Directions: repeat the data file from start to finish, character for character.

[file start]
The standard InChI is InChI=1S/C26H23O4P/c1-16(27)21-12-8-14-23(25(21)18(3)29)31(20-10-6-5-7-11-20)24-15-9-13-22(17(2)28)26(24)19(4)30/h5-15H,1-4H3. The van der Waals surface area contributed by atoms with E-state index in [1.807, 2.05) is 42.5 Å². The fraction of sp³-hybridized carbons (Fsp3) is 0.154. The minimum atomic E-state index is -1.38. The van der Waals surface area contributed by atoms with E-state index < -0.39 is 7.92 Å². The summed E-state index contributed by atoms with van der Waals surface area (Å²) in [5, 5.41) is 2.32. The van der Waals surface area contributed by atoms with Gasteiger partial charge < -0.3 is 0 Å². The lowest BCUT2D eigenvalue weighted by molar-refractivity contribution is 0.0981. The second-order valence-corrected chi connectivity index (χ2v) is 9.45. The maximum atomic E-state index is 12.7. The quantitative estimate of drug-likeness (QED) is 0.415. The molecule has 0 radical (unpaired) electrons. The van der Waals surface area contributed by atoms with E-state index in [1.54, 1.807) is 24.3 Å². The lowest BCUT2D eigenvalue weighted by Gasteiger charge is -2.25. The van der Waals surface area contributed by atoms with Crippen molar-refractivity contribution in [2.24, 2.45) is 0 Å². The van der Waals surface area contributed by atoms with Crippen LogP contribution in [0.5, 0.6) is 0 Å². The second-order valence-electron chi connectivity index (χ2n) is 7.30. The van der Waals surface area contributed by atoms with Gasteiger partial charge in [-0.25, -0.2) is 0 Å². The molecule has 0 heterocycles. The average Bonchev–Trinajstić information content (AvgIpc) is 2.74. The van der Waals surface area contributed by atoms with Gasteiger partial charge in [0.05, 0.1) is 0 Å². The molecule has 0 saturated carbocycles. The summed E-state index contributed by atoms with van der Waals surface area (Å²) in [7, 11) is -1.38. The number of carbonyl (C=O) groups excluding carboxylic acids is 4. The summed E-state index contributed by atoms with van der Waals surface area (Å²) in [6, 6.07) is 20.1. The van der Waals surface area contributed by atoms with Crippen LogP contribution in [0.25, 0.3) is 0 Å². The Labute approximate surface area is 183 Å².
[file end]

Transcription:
The standard InChI is InChI=1S/C26H23O4P/c1-16(27)21-12-8-14-23(25(21)18(3)29)31(20-10-6-5-7-11-20)24-15-9-13-22(17(2)28)26(24)19(4)30/h5-15H,1-4H3. The van der Waals surface area contributed by atoms with E-state index in [1.807, 2.05) is 42.5 Å². The fraction of sp³-hybridized carbons (Fsp3) is 0.154. The minimum atomic E-state index is -1.38. The van der Waals surface area contributed by atoms with E-state index < -0.39 is 7.92 Å². The summed E-state index contributed by atoms with van der Waals surface area (Å²) in [5, 5.41) is 2.32. The van der Waals surface area contributed by atoms with Gasteiger partial charge < -0.3 is 0 Å². The lowest BCUT2D eigenvalue weighted by molar-refractivity contribution is 0.0981. The second-order valence-corrected chi connectivity index (χ2v) is 9.45. The maximum atomic E-state index is 12.7. The quantitative estimate of drug-likeness (QED) is 0.415. The molecule has 0 radical (unpaired) electrons. The van der Waals surface area contributed by atoms with E-state index in [1.54, 1.807) is 24.3 Å². The lowest BCUT2D eigenvalue weighted by Gasteiger charge is -2.25. The van der Waals surface area contributed by atoms with Crippen molar-refractivity contribution in [2.24, 2.45) is 0 Å². The van der Waals surface area contributed by atoms with Crippen LogP contribution in [0.5, 0.6) is 0 Å². The second-order valence-electron chi connectivity index (χ2n) is 7.30. The van der Waals surface area contributed by atoms with Gasteiger partial charge in [-0.25, -0.2) is 0 Å². The molecule has 0 heterocycles. The average Bonchev–Trinajstić information content (AvgIpc) is 2.74. The van der Waals surface area contributed by atoms with Gasteiger partial charge in [0.05, 0.1) is 0 Å². The molecule has 0 saturated carbocycles. The summed E-state index contributed by atoms with van der Waals surface area (Å²) in [7, 11) is -1.38. The number of carbonyl (C=O) groups excluding carboxylic acids is 4. The summed E-state index contributed by atoms with van der Waals surface area (Å²) in [6, 6.07) is 20.1. The van der Waals surface area contributed by atoms with Crippen LogP contribution in [0.25, 0.3) is 0 Å². The Labute approximate surface area is 183 Å².